Reporting the Future: Debt, Art School, and the American Dream

By February 19, 2021 February 20th, 2021 No Comments

By Di-Ay Battad
Special to the Pittsburgh Current

I am a terrible Pilipinx immigrant. When I was seventeen, I decided it would be perfectly fine for me and my already-financially-strapped family if I took out student loans so I could major in art at a school that cost $55k per year. My parents were incredibly supportive. Even though our family once lived in a small, dusty house outside Manila, with an outhouse instead of a bathroom, and where we put buckets under the places our corrugated-tin roof perpetually leaked. There were flies everywhere, and stray dogs and cats. We made rattly, rudimentary musical instruments out of beer bottle caps, wire, sticks and nails. And yet, my parents never let me and my brothers know that we were poor. They focused on our learning. Not just on school learning, but on pursuing our curiosities and interests in ways that made us want to learn.

When I was in high school and deciding my course of study, I saw college not as an investment but a gateway into a wider world of ideas. I chose to study art because it was an area in which I felt unrestricted. I wanted to learn to observe the world, process information and communicate in the most impactful ways. So many parents found ways to take out loans to pay for a $55k-a-year education for me to see my dreams through, and I got into debt. Upon graduating, I couldn’t bring myself to borrow more money for an MFA as some of my peers were doing. I’d watched as some of the other art and humanities graduates from previous years moved to larger

Di-Ay Battad

cities, only to boomerang back to Pittsburgh for a few more years until they could find the direction and courage to leave again. As for me, the more I scanned the “qualifications” sections in hundreds of open-position postings, both in Pittsburgh and everywhere else, the more sorry I felt about my chosen course of study. I eventually became a full-time teaching artist, and my income barely rose above $15 an hour after five years. While I was able to make my student loan payments, I struggled, relying on food stamps and pantries at times, and I constantly needed to figure out how to continue making rent. The first thing I had to cut from my budget was going to music and art shows – the things that I had once found so much intellectual freedom in had become restrictive; excessive.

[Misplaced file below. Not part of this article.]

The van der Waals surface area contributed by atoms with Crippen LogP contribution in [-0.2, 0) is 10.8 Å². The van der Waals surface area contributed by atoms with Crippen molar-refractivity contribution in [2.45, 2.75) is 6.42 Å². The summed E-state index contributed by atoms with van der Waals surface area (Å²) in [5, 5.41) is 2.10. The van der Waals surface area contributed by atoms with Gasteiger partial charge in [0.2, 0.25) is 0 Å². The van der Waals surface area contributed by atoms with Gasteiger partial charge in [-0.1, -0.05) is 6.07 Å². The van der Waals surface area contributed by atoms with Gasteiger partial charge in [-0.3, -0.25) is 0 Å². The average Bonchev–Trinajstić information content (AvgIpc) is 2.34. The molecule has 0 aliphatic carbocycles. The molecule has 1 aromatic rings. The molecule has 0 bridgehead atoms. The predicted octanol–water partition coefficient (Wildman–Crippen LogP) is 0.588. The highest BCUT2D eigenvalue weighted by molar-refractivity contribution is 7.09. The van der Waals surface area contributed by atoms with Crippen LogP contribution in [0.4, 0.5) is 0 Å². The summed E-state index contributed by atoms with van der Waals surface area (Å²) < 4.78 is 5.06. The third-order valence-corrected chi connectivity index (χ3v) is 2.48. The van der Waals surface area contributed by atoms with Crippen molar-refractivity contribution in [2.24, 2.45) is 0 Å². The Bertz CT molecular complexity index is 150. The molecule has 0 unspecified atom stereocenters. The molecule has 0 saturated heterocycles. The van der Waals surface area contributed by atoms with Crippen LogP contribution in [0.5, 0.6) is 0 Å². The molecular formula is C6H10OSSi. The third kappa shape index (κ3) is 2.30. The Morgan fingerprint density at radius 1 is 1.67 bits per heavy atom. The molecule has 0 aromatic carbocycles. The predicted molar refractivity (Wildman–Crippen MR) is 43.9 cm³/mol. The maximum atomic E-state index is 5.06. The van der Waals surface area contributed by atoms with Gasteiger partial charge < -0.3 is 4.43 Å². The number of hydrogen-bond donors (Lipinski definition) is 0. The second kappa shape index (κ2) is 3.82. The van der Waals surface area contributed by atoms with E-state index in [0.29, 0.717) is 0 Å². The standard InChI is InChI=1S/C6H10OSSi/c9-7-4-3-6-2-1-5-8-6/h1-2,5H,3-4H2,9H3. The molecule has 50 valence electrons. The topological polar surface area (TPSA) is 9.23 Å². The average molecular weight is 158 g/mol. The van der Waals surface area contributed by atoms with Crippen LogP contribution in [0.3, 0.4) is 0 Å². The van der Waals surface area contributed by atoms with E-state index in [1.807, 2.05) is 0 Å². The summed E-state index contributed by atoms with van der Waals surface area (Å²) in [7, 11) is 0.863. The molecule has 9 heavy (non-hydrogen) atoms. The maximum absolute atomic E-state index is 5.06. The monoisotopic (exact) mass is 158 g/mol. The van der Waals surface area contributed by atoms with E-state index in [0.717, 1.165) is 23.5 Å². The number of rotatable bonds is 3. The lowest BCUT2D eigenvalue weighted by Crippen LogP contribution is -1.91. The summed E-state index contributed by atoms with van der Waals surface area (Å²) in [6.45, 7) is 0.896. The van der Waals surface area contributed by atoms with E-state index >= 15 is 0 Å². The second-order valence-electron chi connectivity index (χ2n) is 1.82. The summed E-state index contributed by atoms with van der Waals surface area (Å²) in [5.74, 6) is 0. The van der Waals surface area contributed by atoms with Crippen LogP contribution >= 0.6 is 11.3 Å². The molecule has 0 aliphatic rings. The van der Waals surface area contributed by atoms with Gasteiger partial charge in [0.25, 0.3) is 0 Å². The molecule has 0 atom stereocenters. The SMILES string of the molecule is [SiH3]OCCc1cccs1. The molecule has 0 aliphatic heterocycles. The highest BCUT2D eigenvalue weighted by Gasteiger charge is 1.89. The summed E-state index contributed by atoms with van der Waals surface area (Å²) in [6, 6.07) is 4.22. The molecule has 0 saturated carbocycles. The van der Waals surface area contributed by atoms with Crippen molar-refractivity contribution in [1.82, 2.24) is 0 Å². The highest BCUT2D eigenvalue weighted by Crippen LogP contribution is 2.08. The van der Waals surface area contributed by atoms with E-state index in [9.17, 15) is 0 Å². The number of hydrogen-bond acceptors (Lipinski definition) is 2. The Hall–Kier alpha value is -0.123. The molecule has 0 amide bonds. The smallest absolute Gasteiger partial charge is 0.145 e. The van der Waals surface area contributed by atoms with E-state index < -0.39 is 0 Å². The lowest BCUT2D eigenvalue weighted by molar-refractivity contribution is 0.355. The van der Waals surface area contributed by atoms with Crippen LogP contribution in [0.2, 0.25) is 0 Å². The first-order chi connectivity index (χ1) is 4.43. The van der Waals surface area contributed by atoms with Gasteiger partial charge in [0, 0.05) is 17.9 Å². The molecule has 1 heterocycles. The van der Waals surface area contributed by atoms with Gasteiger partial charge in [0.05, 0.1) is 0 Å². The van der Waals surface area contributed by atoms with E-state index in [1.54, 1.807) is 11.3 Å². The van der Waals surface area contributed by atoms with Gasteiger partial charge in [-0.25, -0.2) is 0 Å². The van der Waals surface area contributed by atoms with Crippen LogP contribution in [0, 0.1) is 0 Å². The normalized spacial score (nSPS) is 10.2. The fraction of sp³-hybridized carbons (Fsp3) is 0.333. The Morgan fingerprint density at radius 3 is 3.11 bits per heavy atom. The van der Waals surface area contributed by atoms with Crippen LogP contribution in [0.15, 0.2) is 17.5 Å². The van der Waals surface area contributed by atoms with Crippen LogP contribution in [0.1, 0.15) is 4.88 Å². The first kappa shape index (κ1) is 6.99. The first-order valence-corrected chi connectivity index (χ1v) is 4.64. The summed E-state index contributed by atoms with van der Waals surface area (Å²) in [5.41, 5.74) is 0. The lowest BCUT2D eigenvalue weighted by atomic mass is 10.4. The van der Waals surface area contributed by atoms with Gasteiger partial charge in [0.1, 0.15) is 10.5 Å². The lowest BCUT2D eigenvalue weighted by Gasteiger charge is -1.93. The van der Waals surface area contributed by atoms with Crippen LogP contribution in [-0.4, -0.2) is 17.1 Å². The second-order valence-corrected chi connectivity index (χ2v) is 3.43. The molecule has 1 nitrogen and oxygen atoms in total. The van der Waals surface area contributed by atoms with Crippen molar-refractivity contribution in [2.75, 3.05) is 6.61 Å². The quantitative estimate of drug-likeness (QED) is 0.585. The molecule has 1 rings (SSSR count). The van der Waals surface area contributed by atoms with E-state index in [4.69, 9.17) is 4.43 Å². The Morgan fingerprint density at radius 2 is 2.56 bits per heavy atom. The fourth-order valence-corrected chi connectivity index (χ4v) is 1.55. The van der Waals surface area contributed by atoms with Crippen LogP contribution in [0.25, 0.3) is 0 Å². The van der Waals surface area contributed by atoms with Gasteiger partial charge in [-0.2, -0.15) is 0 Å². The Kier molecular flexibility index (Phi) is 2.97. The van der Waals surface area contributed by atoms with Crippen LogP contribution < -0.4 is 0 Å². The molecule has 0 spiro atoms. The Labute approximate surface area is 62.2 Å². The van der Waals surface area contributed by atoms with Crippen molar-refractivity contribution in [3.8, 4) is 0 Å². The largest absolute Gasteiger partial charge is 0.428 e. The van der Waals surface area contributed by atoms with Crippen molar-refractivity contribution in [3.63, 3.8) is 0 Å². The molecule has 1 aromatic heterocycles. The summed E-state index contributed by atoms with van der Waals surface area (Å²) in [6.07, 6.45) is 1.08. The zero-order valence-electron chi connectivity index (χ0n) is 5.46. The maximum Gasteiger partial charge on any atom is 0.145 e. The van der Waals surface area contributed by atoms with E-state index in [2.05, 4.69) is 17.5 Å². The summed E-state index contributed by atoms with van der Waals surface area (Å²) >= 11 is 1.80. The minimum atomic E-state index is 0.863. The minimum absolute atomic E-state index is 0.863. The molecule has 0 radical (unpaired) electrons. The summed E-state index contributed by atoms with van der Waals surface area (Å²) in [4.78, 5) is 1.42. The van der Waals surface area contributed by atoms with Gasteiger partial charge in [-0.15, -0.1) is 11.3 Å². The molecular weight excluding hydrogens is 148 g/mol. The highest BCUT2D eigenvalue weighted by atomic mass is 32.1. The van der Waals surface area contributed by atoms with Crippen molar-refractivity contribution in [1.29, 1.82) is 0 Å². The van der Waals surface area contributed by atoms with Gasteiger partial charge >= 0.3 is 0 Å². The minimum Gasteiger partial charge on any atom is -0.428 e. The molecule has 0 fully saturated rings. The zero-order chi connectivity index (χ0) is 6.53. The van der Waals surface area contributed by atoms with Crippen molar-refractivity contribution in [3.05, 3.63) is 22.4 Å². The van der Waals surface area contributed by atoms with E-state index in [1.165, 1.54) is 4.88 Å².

While I was materially uncomfortable, I wouldn’t have racked up feelings of guilt and regret if I also, as a Pilipinx, didn’t inherently have a sense of familial duty. My mother once told me that in her family, the oldest child would go to college first, make enough money to help get the second-oldest through college, who would then support the next in line, and so on. “That’s the Filipino way,” she explained. And as supportive as my parents had been of my pursuit of my own interests, they are still Pilipinx parents and did hope that I would be able to help the family out when I’m able to. When my cousin, who I don’t know at all, graduated from college, my dad asked me if I could spare her any money. When my younger sibling wasn’t able to financially support himself, I was asked if I could afford to make a monthly contribution indefinitely. The asks always upset me, but not with my family. I was upset with my college-years-old self for not having the foresight to invest my borrowed, high-interest money in skills that were a little more marketable than “can write a barely-passable paper on the queer aesthetics of noise the morning after VJing all night and then crashing from Ritalin juice.” The pursuit of my own interests? What was I thinking?